Textile workers who smoke aren’t only exposing themselves to a multitude of risks, they also risk damaging the clothing they’re working on and impacting their workplace productivity.
No matter what profession you’re in, smoking is undoubtedly an issue among the workforce. For textile workers and smoking, the direct risks to their health is the biggest concern, but there are also other issues when it comes to keeping the clothing free from the pungent odor of tobacco smoke. Additionally, the loss of productivity and increased absenteeism from smokers means that companies employing textile workers have a good reason to encourage as many on-staff smokers to quit as possible.
Textile Workers and Smoking – the Risks to Health
It goes without saying that whether you’re a textile worker or not, smoking is damaging to your health. The multitude of risks of smoking are widely-known, but include various types of cancer, coronary heart disease, chronic obstructive pulmonary disease (COPD) and many other serious and potentially fatal health problems. These risks exist for textile workers who smoke just like they do for anybody else.
However, textile workers already have problems with obstructive lung diseases. People who work around textiles inhale dust throughout their working day and risk developing a condition called Byssinosis. This condition shares many characteristics with asthma and COPD, indicating similar damage from exposure to textiles and these conditions. Adding the risks of smoking into this makes it clear that the risks of smoking in textile workers are amplified by their already-dangerous work environment. This is particularly true because COPD is associated with smoking and textile workers get similar symptoms.
Smoking and Textile Workers – Damage to the Products
The risks from smoking among textile workers don’t stop at the workers themselves, though. It’s well-known that the smell from second-hand smoke penetrates into fabrics and its surroundings, and this includes small quantities of the harmful chemicals found in smoke.
This alone is a sufficient justification for ensuring textile workers don’t smoke while they’re working or in the same room as any clothing being made. However, due to the risks of second-hand smoke to bystanders – i.e. other workers in the same room as you – most workplaces are now smoke-free, meaning that textile workers probably don’t have the option to smoke while they work anyway.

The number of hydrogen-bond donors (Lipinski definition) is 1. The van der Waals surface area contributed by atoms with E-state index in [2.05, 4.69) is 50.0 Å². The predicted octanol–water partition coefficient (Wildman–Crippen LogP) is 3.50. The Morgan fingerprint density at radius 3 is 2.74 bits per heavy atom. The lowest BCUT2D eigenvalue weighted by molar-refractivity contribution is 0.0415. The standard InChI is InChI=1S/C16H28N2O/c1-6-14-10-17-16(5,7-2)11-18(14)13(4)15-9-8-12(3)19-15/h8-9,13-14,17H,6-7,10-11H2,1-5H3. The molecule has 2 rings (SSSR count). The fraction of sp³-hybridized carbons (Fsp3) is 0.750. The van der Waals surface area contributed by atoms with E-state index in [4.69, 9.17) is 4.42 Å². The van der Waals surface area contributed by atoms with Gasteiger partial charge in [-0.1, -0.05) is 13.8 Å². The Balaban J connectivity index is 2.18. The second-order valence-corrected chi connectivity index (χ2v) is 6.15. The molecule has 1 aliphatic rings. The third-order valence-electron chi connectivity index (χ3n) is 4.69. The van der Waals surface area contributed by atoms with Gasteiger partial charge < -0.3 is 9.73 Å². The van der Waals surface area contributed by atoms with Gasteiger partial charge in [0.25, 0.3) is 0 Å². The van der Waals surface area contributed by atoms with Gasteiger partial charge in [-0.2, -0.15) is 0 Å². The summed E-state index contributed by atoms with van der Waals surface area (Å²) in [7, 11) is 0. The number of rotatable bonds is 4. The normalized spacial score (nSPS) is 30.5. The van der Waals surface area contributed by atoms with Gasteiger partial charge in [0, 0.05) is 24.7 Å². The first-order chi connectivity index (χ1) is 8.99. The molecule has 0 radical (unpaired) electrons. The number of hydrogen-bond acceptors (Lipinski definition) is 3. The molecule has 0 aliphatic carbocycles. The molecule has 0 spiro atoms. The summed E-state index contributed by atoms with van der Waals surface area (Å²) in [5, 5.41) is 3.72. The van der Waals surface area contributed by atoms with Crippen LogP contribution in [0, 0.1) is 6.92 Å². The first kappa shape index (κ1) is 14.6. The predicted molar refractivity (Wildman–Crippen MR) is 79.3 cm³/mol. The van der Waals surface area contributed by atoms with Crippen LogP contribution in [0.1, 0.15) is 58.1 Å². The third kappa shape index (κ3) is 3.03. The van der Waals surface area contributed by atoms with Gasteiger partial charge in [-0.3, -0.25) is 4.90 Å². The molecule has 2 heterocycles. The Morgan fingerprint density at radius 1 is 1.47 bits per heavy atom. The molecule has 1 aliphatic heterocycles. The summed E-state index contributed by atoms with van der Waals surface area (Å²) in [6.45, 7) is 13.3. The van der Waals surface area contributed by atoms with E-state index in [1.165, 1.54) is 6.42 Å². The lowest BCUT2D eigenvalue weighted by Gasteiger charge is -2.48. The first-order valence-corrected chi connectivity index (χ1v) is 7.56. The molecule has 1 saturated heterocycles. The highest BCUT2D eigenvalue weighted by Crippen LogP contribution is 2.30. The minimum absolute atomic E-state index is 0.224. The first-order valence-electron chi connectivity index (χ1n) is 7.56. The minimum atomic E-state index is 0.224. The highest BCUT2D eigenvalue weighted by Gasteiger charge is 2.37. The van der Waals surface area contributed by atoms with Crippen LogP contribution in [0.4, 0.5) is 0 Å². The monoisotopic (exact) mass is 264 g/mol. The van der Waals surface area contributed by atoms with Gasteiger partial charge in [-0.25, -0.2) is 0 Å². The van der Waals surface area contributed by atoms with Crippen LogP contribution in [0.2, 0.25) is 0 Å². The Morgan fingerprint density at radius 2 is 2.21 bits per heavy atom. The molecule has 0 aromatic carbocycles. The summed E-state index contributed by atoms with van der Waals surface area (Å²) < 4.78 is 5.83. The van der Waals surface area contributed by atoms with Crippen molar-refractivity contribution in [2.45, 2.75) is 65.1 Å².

Smoking and Workplace Productivity
Due to workplace restrictions, most textile workers who smoke won’t be able to do so while on the job. However, the broader issue of the impacts of smoking on workplace productivity still has a role to play.
Research has looked into how smoking affects productivity and the number of sick days in the workplace, and most studies come to the same conclusion: employees who smoke are more likely to miss work and are less productive than those who don’t smoke. One example study used a database of employees in the U.S. to look at worker productivity and compare it according to smoking status.
The study showed that smokers missed more days of work per year due to health conditions (6.7 days for smokers vs. 4.4 for non-smokers), lost more hours of work due to absenteeism (53.6 hours lost for smokers vs. 35.2 hours for non-smokers) and lost more hours due to “presenteeism” (76.5 hours for smokers vs. 42.8 hours for non-smokers), which is unproductive time at work due to a health condition.
In other words, smokers result in lost productivity for their employers through both the time off related to health conditions and by being less efficient while at work due to health conditions.
Helping Textile Workers Quit Smoking
For both the good of their health and the benefit of their employers, textile workers need to be offered support to help them quit smoking. This is the only way to reduce their risk of health consequences of smoking and to bring their productivity closer in line with non-smokers. Former smokers are still slightly less productive than non-smokers, but they’re more productive than current smokers.
The methods to help textile workers quit smoking are the same as those for helping anybody quit smoking. You can use medications, nicotine replacement therapy products or other types of nicotine-containing products such as e-cigarettes and smokeless tobacco. There is also the option of behavioral counseling to help smokers quit, which could be offered (ideally alongside one of the other approaches) as part of a workplace program designed to bring down the smoking rate.
For anybody who doesn’t want to quit nicotine use, patches, gums, inhalers, smokeless tobacco and e-cigarettes allow them to reduce the risks to their health without necessarily beating their nicotine addiction. This would still offer productivity benefits, because employees will become less likely to suffer absenteeism or “presenteeism” than they would have been as a smoker. Additionally, these products don’t produce odors that would impact the clothing.
Overall, textile workers are at increased risk of lung problems due to their jobs, and smoking piles yet more risk on top of this. Quitting not only helps workers’ health, but also makes them more efficient employees.